What happened

Shares of Marriott (NASDAQ:MAR) jumped today, closing out the session with 6% gains amid a broad market rally, after the company provided an update on a previously disclosed data breach. The hotel chain now believes a smaller number of guests had information compromised.

So what

Marriott had disclosed a security breach in late November, and initially estimated that upwards of 500 million guests who had made a reservation at a Starwood hotel could have been impacted. The news sparked several class-action lawsuits and Marriott vowed to pay for new passports for any guest who experienced fraud due to the incident. The update today says that the "upper limit" for the number of affected records compromised is approximately 383 million, far less than previously thought. Some of those records could also be duplicates, so the number of unique guests affected is expected to be fewer still.

Westin hotel at Denver International Airport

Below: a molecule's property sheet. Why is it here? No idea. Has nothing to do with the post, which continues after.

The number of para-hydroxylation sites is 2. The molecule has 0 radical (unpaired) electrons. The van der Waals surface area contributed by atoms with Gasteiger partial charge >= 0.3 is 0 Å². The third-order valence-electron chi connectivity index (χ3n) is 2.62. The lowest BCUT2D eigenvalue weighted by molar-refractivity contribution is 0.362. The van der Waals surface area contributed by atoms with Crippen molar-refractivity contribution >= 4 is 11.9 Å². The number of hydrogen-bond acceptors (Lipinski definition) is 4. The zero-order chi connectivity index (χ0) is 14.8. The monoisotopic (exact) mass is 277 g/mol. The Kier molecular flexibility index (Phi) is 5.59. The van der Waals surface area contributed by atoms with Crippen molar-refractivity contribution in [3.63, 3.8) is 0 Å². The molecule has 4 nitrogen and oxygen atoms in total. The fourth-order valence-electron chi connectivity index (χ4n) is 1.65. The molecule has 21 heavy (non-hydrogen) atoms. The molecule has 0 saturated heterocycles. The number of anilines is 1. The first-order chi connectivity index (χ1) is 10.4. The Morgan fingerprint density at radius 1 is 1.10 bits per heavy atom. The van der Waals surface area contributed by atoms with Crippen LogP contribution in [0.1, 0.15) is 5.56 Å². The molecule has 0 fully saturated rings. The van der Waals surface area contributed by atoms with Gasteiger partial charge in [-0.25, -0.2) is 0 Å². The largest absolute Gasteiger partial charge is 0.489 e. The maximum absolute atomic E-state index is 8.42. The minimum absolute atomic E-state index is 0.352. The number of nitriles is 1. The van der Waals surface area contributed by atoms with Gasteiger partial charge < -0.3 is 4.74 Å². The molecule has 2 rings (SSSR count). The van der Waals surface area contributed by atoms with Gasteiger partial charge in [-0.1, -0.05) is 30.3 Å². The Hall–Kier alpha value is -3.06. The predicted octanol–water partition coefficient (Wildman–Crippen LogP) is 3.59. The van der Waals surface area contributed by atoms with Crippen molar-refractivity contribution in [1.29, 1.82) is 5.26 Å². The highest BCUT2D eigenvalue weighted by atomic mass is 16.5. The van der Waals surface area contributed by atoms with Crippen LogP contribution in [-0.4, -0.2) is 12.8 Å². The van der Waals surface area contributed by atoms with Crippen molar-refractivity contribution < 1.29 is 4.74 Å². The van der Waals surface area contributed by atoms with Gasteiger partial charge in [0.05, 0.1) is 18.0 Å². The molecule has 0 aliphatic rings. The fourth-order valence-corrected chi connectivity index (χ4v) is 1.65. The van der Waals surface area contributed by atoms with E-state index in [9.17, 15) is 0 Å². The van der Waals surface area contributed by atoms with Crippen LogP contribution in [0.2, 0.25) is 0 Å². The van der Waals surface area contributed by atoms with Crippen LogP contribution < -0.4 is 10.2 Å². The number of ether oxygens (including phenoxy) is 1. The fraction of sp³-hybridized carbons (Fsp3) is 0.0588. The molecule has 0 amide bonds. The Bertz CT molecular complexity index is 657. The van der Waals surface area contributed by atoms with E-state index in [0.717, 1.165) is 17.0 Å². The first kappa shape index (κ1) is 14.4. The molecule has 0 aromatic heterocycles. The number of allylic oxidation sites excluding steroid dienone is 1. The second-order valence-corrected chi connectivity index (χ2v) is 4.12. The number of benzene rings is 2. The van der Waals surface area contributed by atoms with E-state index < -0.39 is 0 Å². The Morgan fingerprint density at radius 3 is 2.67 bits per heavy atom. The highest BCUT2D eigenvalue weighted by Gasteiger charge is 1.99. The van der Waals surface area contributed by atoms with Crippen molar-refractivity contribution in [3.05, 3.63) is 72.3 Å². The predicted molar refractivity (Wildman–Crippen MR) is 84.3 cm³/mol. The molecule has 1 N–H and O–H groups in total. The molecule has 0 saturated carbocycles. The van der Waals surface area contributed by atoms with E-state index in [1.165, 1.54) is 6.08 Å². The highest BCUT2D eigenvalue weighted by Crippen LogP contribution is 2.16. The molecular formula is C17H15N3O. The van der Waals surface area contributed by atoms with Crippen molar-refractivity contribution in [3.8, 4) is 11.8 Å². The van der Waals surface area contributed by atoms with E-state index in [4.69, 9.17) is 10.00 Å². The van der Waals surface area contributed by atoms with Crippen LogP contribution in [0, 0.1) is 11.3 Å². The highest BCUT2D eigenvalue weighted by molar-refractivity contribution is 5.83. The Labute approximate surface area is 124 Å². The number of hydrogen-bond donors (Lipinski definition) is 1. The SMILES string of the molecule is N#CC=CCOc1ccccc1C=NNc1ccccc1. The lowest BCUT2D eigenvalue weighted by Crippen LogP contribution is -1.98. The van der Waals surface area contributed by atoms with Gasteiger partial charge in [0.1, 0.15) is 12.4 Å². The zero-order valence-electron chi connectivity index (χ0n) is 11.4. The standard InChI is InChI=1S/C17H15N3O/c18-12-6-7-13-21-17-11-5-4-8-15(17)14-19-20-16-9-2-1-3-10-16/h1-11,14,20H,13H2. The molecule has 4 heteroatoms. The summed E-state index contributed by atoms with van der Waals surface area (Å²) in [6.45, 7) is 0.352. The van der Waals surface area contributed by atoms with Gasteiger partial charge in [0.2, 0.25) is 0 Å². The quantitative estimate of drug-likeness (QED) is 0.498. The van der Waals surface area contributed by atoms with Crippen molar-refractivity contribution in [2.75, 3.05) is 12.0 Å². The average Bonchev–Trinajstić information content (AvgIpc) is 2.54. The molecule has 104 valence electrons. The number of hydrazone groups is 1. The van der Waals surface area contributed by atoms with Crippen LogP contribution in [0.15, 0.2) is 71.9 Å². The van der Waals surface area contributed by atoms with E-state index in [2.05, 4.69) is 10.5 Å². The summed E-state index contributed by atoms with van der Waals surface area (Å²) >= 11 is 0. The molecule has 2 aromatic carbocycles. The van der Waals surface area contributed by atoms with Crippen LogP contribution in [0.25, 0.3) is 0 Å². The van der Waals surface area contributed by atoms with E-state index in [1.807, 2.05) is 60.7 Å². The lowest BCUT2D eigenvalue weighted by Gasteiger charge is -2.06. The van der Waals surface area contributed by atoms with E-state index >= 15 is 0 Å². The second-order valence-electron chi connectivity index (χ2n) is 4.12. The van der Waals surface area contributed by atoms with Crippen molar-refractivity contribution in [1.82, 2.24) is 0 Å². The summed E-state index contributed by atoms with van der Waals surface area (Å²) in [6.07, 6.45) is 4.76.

Image source: Marriott.

Marriott also said over 25 million passport numbers were accessed, including 20.3 million that were encrypted and 5.25 million that were not encrypted. There were 8.6 million encrypted payment cards accessed as well, the vast majority of which were expired -- only about 354,000 cards were still valid as of September 2018. The company does not believe the hackers were able to access any of the encryption keys necessary to decrypt encrypted data.

Now what

The update reduces the potential liability and other costs -- Marriott had offered a free year of WebWatcher, a service that monitors sites for potentially compromised personal information, to affected guests, for example -- that the company could face related to the breach, as the number of affected guests and compromised records is significantly lower than previously believed. Much of the data was also encrypted, which should also limit the risk of the information being used fraudulently.

The company also said it has completed the phase out of Starwood's reservation database -- which was the system that was compromised in the first place -- and has transitioned all Starwood reservations to its Marriott system. The phase out was part of Marriott's broader integration efforts following its acquisition of Starwood Hotels, which closed in 2016.

Evan Niu, CFA has no position in any of the stocks mentioned. The Motley Fool recommends Marriott International. The Motley Fool has a disclosure policy.